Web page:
Gujarat: Blame The Middle Class
By Ashis Nandy
Times Of India
Now that the dust has settled over the Gujarat elections, we can afford to defy the pundits and admit that, even if Narendra Modi had lost the last elections, it would not have made much difference to the culture of Gujarat politics. Modi had already done his job. Most of the state's urban middle class would have remained mired in its inane versions of communalism and parochialism and the VHP and the Bajrang Dal would have continued to set the tone of state politics. Forty years of dedicated propaganda does pay dividends, electorally and socially.
The Hindus and the Muslims of the state — once bonded so conspicuously by language, culture and commerce — have met the demands of both V D Savarkar and M A Jinnah. They now face each other as two hostile nations. The handful of Gujarati social and political activists who resist the trend are seen not as dissenters but as treacherous troublemakers who should be silenced by any means, including surveillance, censorship and direct violence. As a result, Gujarati cities, particularly its educational institutions are turning cultural deserts. Gujarat has already disowned the Indian Constitution and the state apparatus has adjusted to the change.
The Congress, the main opposition party, has no effective leader. Nor does it represent any threat to the mainstream politics of Gujarat. The days of grass-roots leaders like Jhinabhai Darji are past and a large section of the party now consists of Hindu nationalists. The national leadership of the party does not have the courage to confront Modi over 2002, given its abominable record of 1984.
The Left is virtually non-existent in Gujarat. Whatever minor presence it once had among intellectuals and trade unionists is now a vague memory. The state has disowned Gandhi, too; Gandhian politics arouses derision in middle-class Gujarat. Except for a few valiant old-timers, Gandhians have made peace with their conscience by withdrawing from the public domain. Gandhi himself has been given a saintly, Hindu nationalist status and shelved. Even the Gujarati translations of his Complete Works have been stealthily distorted to conform to the Hindu nationalist agenda.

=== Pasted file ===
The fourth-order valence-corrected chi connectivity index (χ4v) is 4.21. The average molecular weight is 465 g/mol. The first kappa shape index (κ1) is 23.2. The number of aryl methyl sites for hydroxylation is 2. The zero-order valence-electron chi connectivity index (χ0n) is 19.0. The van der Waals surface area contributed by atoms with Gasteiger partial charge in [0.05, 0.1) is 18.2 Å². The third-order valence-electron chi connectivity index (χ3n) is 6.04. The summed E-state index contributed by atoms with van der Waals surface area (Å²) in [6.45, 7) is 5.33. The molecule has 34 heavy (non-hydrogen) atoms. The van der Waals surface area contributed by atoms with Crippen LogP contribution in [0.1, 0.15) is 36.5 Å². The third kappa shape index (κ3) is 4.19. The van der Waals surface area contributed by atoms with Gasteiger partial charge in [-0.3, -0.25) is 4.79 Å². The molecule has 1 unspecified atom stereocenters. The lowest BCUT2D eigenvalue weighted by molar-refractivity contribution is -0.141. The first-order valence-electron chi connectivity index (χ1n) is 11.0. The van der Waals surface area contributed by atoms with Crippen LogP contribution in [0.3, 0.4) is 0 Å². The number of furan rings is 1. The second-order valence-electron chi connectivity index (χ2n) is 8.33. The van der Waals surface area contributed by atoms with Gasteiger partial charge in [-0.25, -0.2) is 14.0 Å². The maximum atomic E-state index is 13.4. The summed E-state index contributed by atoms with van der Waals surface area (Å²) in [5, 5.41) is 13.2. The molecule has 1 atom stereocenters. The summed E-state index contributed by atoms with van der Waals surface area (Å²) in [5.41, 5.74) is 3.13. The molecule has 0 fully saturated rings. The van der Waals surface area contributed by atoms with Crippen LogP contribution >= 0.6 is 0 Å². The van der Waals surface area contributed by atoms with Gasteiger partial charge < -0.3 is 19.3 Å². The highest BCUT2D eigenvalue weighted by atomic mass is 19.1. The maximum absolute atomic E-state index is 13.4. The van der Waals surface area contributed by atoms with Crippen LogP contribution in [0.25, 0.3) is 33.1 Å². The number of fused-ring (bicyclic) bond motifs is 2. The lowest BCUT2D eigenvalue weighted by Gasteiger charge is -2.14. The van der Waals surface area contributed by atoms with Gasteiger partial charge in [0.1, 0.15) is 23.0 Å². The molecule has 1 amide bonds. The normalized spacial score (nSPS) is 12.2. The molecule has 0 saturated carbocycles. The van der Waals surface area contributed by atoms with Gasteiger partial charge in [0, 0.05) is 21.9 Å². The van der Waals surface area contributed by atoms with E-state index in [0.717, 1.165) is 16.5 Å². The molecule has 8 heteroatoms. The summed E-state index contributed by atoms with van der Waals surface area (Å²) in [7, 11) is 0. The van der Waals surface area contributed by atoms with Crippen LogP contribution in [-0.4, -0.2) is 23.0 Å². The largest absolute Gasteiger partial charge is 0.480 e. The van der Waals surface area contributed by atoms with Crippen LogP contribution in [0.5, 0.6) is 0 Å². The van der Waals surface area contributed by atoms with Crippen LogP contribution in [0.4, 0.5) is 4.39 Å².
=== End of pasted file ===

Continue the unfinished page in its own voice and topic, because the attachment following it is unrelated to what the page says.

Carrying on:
Gujarati Muslims too are "adjusting" to their new station. Denied justice and proper compensation, and as second-class citizens in their home state, they have to depend on voluntary efforts and donor agencies. The state's refusal to provide relief has been partly met by voluntary groups having fundamentalist sympathies. They supply aid but insist that the beneficiaries give up Gujarati and take to Urdu, adopt veil, and send their children to madrassas. Events like the desecration of Wali Gujarati's grave have pushed one of India's culturally richest, most diverse, vernacular Islamic traditions to the wall. Future generations will as gratefully acknowledge the sangh parivar's contribution to the growth of radical Islam in India as this generation remembers with gratitude the handsome contribution of Rajiv Gandhi and his cohorts to Sikh militancy.
The secularist dogma of many fighting the sangh parivar has not helped matters. Even those who have benefited from secular lawyers and activists relate to secular ideologies instrumentally. They neither understand them nor respect them. The victims still derive solace from their religions and, when under attack, they cling more passionately to faith. Indeed, shallow ideologies of secularism have simultaneously broken the back of Gandhism and discouraged the emergence of figures like Ali Shariatis, Desmond Tutus and the Dalai Lama — persons who can give suffering a new voice audible to the poor and the powerless and make a creative intervention possible from within worldviews accessible to the people.
Finally, Gujarat's spectacular development has underwritten the de-civilising process. One of the worst-kept secrets of our times is that dramatic development almost always has an authoritarian tail. Post-World War II Asia too has had its love affair with developmental despotism and the censorship, surveillance and thought control that go with it. The East Asian tigers have all been maneaters most of the time. Gujarat has now chosen to join the pack. Development in the state now justifies amorality, abridgement of freedom, and collapse of social ethics.
Is there life after Modi? Is it possible to look beyond the 35 years of rioting that began in 1969 and ended in 2002? Prima facie, the answer is "no". We can only wait for a new generation that will, out of sheer self-interest and tiredness, learn to live with each other. In the meanwhile, we have to wait patiently but not passively to keep values alive, hoping that at some point will come a modicum of remorse and a search for atonement and that ultimately Gujarati traditions will triumph over the culture of the state's urban middle class.
Recovering Gujarat from its urban middle class will not be easy. The class has found in militant religious nationalism a new self- respect and a new virtual identity as a martial community, the way Bengali babus, Maharashtrian Brahmins and Kashmiri Muslims at different times have sought salvation in violence. In Gujarat this class has smelt blood, for it does not have to do the killings but can plan, finance and coordinate them with impunity. The actual killers are the lowest of the low, mostly tribals and Dalits. The middle class controls the media and education, which have become hate factories in recent times. And they receive spirited support from most non-resident Indians who, at a safe distance from India, can afford to be more nationalist, bloodthirsty, and irresponsible.
is a political psychologist.